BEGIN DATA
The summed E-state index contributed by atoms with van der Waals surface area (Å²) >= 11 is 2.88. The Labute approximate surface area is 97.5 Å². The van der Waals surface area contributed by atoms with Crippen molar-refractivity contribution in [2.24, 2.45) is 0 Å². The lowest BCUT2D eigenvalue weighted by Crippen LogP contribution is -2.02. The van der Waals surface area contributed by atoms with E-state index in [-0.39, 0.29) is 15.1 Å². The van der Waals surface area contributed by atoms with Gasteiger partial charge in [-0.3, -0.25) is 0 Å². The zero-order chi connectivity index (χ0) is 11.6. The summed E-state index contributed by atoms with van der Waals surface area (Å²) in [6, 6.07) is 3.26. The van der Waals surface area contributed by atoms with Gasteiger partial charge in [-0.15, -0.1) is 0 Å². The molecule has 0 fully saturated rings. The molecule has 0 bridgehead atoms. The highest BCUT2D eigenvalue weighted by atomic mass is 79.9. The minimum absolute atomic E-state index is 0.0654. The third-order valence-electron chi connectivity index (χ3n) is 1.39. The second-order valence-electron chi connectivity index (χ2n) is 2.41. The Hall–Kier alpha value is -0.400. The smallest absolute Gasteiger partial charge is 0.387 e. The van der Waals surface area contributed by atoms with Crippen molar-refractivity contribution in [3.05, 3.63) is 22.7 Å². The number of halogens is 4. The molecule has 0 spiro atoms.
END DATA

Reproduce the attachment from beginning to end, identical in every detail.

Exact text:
The summed E-state index contributed by atoms with van der Waals surface area (Å²) >= 11 is 2.88. The Labute approximate surface area is 97.5 Å². The van der Waals surface area contributed by atoms with Crippen molar-refractivity contribution in [2.24, 2.45) is 0 Å². The lowest BCUT2D eigenvalue weighted by Crippen LogP contribution is -2.02. The van der Waals surface area contributed by atoms with E-state index in [-0.39, 0.29) is 15.1 Å². The van der Waals surface area contributed by atoms with Gasteiger partial charge in [-0.3, -0.25) is 0 Å². The zero-order chi connectivity index (χ0) is 11.6. The summed E-state index contributed by atoms with van der Waals surface area (Å²) in [6, 6.07) is 3.26. The van der Waals surface area contributed by atoms with Gasteiger partial charge in [-0.15, -0.1) is 0 Å². The molecule has 0 fully saturated rings. The molecule has 0 bridgehead atoms. The highest BCUT2D eigenvalue weighted by atomic mass is 79.9. The minimum absolute atomic E-state index is 0.0654. The third-order valence-electron chi connectivity index (χ3n) is 1.39. The second-order valence-electron chi connectivity index (χ2n) is 2.41. The Hall–Kier alpha value is -0.400. The smallest absolute Gasteiger partial charge is 0.387 e. The van der Waals surface area contributed by atoms with Crippen molar-refractivity contribution in [3.05, 3.63) is 22.7 Å². The number of halogens is 4. The molecule has 0 spiro atoms.